Source: San Francisco Chronicle, January 25, 1903, p. 25
Many thanks to Jamie Duif Calvin, who recently made a very generous gift of chess books and chess clocks to the Mechanics’ Institute in memory of her chess mentor International Master Boris Kogan, “who believed that an interest in chess should be supported with a strong foundation of technical study as well as an appreciation for the great games of the past.”
Kogan (1940-1993) was the Soviet Junior Champion in 1956 and 1957, but not long after his successes was encouraged to become a trainer and stopped playing seriously. He only became an International Master in 1981, the year he immigrated to the United States. A nine-time Georgia state champion (he settled in Atlanta), Kogan played in three US Championships.
Encouraged to become a trainer at a time when Jewish players in the Soviet Union didn’t always get a fair deal, Kogan became an excellent coach. Upon his arrival in the United States he worked primarily with older players, but also coached Stuart Rachels who tied for first in the 1989 U.S. Championship. Rachels remembers the fantastic notebooks Boris complied of carefully-selected training positions. One wonders what happened to this “gold”, which deserves to be published.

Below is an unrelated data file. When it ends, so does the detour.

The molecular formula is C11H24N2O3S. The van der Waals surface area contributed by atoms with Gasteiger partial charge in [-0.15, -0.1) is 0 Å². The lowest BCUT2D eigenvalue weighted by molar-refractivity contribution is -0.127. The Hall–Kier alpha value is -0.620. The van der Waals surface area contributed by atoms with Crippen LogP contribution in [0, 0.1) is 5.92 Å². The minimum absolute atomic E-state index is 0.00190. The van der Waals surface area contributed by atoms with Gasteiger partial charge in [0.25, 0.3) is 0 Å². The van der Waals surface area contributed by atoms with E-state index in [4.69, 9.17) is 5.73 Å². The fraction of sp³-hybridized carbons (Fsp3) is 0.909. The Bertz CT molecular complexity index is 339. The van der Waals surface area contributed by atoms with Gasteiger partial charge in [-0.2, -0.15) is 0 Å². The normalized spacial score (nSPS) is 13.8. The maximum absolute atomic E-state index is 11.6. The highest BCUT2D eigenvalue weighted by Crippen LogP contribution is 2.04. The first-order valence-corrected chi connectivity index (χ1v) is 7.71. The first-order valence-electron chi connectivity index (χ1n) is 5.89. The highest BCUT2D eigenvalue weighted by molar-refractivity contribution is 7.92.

At the request of Kerry Lawless I have undertaken the reprinting of Scaccic Voice and Chess Voice.
As you know, Scaccic Voice and Chess Voice was published from 1968 to 1985. It started off as a Central California chess publication but later became a Northern California chess publication. So far the first four volumes have appeared: Scaccic Voice / Chess Voice No. 1-21 1968–71 ISBN 487187978X. You can see this online at http://www.amazon.com/dp/487187978X
Central California Chess Voice 1971-1976 (including one issue inserted) ISBN 4871879798
Northern California Chess Voice 1976-79 Vol. 9-11 ISBN 4871879801
Northern California Chess Voice 1979-1982 Vol. 12-14 ISBN 487187981X
Could you please announce this in your newsletter. I believe many Northern California players will be interested in this. There are a lot of good games annotated, especially by R. E. Fauber.